What Does a Speech Therapist Do?

Published: May 04, 2021

Speech-Language Pathology Team, Stamford Health

One of the misconceptions about speech-language pathology, or speech therapy, is that it only serves patients who have trouble speaking. Did you know that speech therapy is much more than that? (Hint: voice therapy, picky eating and swallowing skills, too!)

The speech-language pathologists at Stamford Hospital discuss what speech therapy is, how speech therapists can help children and adults, and the programs available within the rehabilitation setting below in our blog. Keep reading for the full scoop!


Speech, Language and Feeding Therapy for Kids

Pediatric speech-language pathologists treat a variety of communication, articulation and language delays and disorders that can happen during child development or as a result of genetic syndromes.

  • The team at Stamford Health uses their expertise to determine the child’s current skill levels in the areas of expression, comprehension, and production of sounds and words.
  • Therapists use a variety of techniques to address speech and language impairments through engaging, play-based activities designed to motivate and teach children to communicate as clearly and independently as possible.
    The speech-language pathologists at Stamford Health's Tully Health Center are trained in PROMPT, a multi-sensory technique to help develop motor control for appropriate speech production.
  • The team is also trained in the Sequential Oral Sensory (SOS) feeding approach and can address any potential concerns for both picky eaters as well as “problem feeders.”

Speech and Language Therapy for Adults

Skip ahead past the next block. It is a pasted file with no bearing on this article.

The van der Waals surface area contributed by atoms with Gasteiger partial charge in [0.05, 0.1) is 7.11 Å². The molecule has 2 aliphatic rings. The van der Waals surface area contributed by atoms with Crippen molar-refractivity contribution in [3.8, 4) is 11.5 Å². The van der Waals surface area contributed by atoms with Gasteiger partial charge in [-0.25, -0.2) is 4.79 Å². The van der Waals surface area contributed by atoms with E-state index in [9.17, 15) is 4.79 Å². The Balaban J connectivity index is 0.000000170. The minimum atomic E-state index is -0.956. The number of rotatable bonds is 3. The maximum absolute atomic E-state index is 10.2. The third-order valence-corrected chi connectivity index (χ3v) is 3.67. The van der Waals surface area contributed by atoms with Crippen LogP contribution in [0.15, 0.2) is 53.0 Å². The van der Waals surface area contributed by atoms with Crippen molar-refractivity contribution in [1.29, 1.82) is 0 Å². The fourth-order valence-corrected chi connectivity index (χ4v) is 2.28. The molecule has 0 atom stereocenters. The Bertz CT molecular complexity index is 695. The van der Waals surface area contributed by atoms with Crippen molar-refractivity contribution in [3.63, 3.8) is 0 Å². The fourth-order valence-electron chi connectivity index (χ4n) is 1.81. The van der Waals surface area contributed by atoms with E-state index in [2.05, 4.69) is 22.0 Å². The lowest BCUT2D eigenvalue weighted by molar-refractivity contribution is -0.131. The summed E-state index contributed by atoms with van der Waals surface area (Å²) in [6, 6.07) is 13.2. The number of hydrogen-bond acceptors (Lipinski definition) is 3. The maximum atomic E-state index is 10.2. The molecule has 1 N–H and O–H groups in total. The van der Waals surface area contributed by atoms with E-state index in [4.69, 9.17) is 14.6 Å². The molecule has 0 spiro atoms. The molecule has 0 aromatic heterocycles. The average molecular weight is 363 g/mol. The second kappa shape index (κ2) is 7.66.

There are several reasons why an adult may need help from a speech therapist. In most cases, major life events like traumatic brain injury, cancer, and stroke can alter the way adults produce and understand language.

Not only can these conditions affect the way an adult speaks, but they can also impact the way language is processed in the brain. Things like word-finding, pronunciation and language comprehension can become difficult as well. Tully Health Center’s speech team is trained in a variety of treatment approaches to address aphasia (a language impairment), apraxia and dysarthria (motor speech impairments) for improved communication with loved ones.

Cognitive Linguistic Therapy

The outpatient speech team at Stamford Health evaluates patients who are experiencing difficulties as a result of traumatic brain injury, concussion, or memory loss. These impairments may include:

  • Memory
  • Attention
  • Word-finding
  • Thought organization
  • Reasoning

Using research-driven strategies, speech therapists help patients improve their immediate, short term and working memory skills for successful completion of daily tasks.

Speech sessions are designed to train patients to use an array of strategies to learn, process and retain new information using materials that align with individual lifestyles and interests.

Voice Therapy